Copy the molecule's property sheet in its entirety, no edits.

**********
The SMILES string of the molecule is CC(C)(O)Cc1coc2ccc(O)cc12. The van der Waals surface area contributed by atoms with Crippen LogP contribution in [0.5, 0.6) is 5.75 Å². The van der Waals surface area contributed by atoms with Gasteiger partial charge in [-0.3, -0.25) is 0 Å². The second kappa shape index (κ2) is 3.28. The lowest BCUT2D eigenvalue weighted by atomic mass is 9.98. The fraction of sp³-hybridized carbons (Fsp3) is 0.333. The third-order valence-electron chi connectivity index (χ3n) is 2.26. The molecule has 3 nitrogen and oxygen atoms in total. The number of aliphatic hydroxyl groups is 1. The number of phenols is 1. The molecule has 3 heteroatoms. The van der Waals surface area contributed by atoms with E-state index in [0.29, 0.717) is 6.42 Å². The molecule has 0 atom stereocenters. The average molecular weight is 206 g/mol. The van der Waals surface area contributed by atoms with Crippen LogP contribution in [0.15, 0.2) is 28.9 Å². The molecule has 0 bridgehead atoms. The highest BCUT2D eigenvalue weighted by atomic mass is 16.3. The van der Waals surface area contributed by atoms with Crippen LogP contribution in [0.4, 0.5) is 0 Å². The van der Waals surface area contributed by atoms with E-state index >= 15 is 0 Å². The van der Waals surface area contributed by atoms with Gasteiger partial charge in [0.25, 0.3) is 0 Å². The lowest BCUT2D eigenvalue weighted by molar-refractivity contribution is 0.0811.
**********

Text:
The SMILES string of the molecule is CC(C)(O)Cc1coc2ccc(O)cc12. The van der Waals surface area contributed by atoms with Crippen LogP contribution in [0.5, 0.6) is 5.75 Å². The van der Waals surface area contributed by atoms with Gasteiger partial charge in [-0.3, -0.25) is 0 Å². The second kappa shape index (κ2) is 3.28. The lowest BCUT2D eigenvalue weighted by atomic mass is 9.98. The fraction of sp³-hybridized carbons (Fsp3) is 0.333. The third-order valence-electron chi connectivity index (χ3n) is 2.26. The molecule has 3 nitrogen and oxygen atoms in total. The number of aliphatic hydroxyl groups is 1. The number of phenols is 1. The molecule has 3 heteroatoms. The van der Waals surface area contributed by atoms with E-state index in [0.29, 0.717) is 6.42 Å². The molecule has 0 atom stereocenters. The average molecular weight is 206 g/mol. The van der Waals surface area contributed by atoms with Crippen LogP contribution in [0.15, 0.2) is 28.9 Å². The molecule has 0 bridgehead atoms. The highest BCUT2D eigenvalue weighted by atomic mass is 16.3. The van der Waals surface area contributed by atoms with Crippen LogP contribution in [0.4, 0.5) is 0 Å². The van der Waals surface area contributed by atoms with E-state index >= 15 is 0 Å². The van der Waals surface area contributed by atoms with Gasteiger partial charge in [0.25, 0.3) is 0 Å². The lowest BCUT2D eigenvalue weighted by molar-refractivity contribution is 0.0811.